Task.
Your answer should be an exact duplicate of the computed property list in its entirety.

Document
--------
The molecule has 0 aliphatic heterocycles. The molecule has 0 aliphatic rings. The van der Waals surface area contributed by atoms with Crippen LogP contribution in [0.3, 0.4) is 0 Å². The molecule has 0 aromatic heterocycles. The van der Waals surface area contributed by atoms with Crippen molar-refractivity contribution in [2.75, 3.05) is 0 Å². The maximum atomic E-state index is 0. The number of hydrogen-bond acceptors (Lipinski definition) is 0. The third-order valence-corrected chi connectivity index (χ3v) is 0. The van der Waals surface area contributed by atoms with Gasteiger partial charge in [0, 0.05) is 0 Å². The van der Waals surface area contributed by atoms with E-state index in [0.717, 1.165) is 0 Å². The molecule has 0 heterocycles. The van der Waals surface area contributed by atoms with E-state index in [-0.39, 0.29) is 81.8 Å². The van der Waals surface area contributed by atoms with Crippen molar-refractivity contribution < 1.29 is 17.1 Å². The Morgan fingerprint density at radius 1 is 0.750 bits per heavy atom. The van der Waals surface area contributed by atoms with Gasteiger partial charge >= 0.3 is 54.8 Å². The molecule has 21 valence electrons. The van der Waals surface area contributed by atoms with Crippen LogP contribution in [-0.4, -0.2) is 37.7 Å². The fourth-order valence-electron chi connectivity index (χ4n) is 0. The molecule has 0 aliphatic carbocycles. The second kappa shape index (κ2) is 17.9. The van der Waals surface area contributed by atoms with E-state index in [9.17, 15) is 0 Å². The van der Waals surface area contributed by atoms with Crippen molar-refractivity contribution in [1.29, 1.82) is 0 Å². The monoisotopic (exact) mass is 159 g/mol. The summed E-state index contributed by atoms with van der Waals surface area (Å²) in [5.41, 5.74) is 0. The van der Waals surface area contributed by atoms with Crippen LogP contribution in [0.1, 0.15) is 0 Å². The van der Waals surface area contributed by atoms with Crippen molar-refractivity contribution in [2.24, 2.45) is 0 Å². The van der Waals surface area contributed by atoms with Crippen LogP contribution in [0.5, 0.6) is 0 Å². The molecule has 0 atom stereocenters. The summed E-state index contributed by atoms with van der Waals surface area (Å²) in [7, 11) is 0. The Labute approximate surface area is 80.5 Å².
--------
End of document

The molecule has 0 aliphatic heterocycles. The molecule has 0 aliphatic rings. The van der Waals surface area contributed by atoms with Crippen LogP contribution in [0.3, 0.4) is 0 Å². The molecule has 0 aromatic heterocycles. The van der Waals surface area contributed by atoms with Crippen molar-refractivity contribution in [2.75, 3.05) is 0 Å². The maximum atomic E-state index is 0. The number of hydrogen-bond acceptors (Lipinski definition) is 0. The third-order valence-corrected chi connectivity index (χ3v) is 0. The van der Waals surface area contributed by atoms with Gasteiger partial charge in [0, 0.05) is 0 Å². The van der Waals surface area contributed by atoms with E-state index in [0.717, 1.165) is 0 Å². The molecule has 0 heterocycles. The van der Waals surface area contributed by atoms with E-state index in [-0.39, 0.29) is 81.8 Å². The van der Waals surface area contributed by atoms with Crippen molar-refractivity contribution < 1.29 is 17.1 Å². The Morgan fingerprint density at radius 1 is 0.750 bits per heavy atom. The van der Waals surface area contributed by atoms with Gasteiger partial charge >= 0.3 is 54.8 Å². The molecule has 21 valence electrons. The van der Waals surface area contributed by atoms with Crippen LogP contribution in [-0.4, -0.2) is 37.7 Å². The fourth-order valence-electron chi connectivity index (χ4n) is 0. The molecule has 0 aliphatic carbocycles. The second kappa shape index (κ2) is 17.9. The van der Waals surface area contributed by atoms with E-state index in [9.17, 15) is 0 Å². The van der Waals surface area contributed by atoms with Crippen molar-refractivity contribution in [1.29, 1.82) is 0 Å². The monoisotopic (exact) mass is 159 g/mol. The summed E-state index contributed by atoms with van der Waals surface area (Å²) in [5.41, 5.74) is 0. The van der Waals surface area contributed by atoms with Crippen LogP contribution in [0.1, 0.15) is 0 Å². The van der Waals surface area contributed by atoms with Crippen molar-refractivity contribution in [2.24, 2.45) is 0 Å². The van der Waals surface area contributed by atoms with Crippen LogP contribution in [0.5, 0.6) is 0 Å². The molecule has 0 atom stereocenters. The summed E-state index contributed by atoms with van der Waals surface area (Å²) in [7, 11) is 0. The Labute approximate surface area is 80.5 Å².